I'll call you a "nethack" instead.

    • by Anonymous Coward on Sunday April 29, 2012 @01:51AM (#39835815)

      If I had a nickel for every time I've inserted code (especially the "I've got the data in my hand, why don't I save it somewhere" kind) "without direction from management" that I ABSOLUTELY KNEW was useful and/or going to be asked for as soon as they thought of it anyways; well, let's just say I could have retired early. Call me a "rogue".

      I work in the medical diagnostic device industry and I've also done the same: insert code to collect useful data on the product and its usage knowing that it was not specified or requested in the product's design but I felt it would be demanded/requested later. This has saved me tons of work in re-releasing later and earned me kudos for forward-thinking. It's a natural phenomenon for many geeks. In my cases, there have never been privacy issues. Perhaps this is similar as well?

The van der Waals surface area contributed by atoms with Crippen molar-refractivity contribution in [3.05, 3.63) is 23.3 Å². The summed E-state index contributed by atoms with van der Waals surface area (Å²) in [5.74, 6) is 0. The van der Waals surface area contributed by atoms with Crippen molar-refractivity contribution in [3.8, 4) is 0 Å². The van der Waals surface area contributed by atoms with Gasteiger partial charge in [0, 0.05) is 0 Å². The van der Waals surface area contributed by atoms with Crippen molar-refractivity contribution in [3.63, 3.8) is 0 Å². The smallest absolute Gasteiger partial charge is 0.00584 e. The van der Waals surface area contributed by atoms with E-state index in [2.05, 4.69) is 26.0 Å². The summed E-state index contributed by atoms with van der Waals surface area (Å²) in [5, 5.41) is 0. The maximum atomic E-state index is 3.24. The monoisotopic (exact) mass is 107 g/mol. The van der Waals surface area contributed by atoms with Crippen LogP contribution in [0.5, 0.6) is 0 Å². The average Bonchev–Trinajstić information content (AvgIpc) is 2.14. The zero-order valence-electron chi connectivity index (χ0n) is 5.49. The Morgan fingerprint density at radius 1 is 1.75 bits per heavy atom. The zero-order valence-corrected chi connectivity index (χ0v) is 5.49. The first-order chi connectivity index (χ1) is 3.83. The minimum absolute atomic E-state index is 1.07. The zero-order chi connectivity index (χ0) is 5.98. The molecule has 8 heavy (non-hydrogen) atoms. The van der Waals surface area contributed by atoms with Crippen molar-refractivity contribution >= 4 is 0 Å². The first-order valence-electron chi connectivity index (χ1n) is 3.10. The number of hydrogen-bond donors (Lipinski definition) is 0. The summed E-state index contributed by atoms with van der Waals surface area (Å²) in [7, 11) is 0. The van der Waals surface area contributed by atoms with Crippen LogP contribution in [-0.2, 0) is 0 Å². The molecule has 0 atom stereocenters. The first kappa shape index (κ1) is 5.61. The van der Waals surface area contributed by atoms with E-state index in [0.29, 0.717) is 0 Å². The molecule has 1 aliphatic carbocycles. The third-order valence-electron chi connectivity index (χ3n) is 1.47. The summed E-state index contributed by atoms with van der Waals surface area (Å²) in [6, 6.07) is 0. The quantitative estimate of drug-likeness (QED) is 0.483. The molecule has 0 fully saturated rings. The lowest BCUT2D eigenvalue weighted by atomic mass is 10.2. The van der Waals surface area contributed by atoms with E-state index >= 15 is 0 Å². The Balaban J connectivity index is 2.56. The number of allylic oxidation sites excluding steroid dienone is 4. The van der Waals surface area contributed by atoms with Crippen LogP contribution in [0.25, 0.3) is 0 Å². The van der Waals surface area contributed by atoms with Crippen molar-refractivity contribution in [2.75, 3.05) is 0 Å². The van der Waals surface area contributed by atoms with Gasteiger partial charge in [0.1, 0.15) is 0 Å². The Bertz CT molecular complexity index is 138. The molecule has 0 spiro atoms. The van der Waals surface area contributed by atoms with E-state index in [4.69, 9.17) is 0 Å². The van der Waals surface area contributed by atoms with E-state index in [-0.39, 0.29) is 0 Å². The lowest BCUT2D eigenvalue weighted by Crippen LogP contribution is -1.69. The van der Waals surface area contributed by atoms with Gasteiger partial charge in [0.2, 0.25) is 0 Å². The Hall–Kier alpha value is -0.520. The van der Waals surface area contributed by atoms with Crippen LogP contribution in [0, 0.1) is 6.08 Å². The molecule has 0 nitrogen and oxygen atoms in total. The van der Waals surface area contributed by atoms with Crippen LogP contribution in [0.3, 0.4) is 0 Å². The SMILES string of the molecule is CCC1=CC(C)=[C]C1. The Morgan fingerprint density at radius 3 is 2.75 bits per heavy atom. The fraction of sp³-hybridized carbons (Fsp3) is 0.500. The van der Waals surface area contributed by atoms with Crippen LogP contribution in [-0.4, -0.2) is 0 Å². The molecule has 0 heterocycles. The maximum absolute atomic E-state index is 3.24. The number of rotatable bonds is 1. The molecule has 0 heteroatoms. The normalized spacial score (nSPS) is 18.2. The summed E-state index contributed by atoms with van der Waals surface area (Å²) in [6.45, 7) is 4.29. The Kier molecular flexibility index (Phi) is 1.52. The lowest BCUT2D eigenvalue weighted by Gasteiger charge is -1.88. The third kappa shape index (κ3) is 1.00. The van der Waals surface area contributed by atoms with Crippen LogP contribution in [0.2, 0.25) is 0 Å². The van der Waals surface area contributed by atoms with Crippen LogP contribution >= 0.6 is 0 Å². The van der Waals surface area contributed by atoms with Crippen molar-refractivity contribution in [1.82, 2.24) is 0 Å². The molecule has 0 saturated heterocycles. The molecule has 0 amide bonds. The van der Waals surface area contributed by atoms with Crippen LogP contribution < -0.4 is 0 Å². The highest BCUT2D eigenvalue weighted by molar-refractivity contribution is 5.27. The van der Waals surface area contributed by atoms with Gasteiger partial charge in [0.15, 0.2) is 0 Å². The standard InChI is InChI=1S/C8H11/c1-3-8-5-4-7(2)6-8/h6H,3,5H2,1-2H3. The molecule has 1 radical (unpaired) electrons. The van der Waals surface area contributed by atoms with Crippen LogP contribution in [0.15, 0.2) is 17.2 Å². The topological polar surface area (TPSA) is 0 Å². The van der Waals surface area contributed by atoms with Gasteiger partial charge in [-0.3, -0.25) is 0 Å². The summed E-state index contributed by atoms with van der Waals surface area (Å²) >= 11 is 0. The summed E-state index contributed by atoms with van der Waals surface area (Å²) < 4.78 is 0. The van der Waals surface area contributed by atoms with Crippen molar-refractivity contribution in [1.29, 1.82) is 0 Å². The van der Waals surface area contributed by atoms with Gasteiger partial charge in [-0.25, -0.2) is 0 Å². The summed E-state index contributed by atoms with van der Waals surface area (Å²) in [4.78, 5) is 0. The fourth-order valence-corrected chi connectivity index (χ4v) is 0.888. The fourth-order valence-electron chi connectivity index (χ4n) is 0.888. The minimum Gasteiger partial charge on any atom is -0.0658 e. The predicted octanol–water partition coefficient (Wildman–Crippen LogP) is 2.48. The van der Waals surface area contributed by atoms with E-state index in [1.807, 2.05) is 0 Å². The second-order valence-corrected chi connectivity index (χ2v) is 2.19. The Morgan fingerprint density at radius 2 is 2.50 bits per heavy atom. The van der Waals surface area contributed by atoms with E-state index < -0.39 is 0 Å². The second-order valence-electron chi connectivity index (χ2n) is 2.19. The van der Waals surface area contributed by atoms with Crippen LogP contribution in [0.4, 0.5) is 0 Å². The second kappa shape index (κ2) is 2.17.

• Managers' Fault (Score:2, Insightful)

    by Anonymous Coward on Saturday April 28, 2012 @06:44PM (#39833965)

    The developer documented his work and sent the documentation out to others on the team (including the managers). It's the managers' jobs to make sure the developers understand the requirements correctly. In fact, the developer was working on the project in order to capture the data and study it to see if it would of use to Google.

    What are the managers doing if they aren't managing the engineers? We might have to stay late writing code, but are they staying late reading documents and getting up to speed on what everyone is doing? Isn't that their job? I'm still in school so please correct me if I'm wrong.

    • Re:Managers' Fault (Score:3, Insightful)

      by busyqth (2566075) on Saturday April 28, 2012 @06:50PM (#39833997)

      What are the managers doing if they aren't managing the engineers? We might have to stay late writing code, but are they staying late reading documents and getting up to speed on what everyone is doing? Isn't that their job? I'm still in school so please correct me if I'm wrong.

      Of course it's their job. And they probably did it.
      However, when the Federal Government comes sniffing around it's very convenient to forget that you read the document.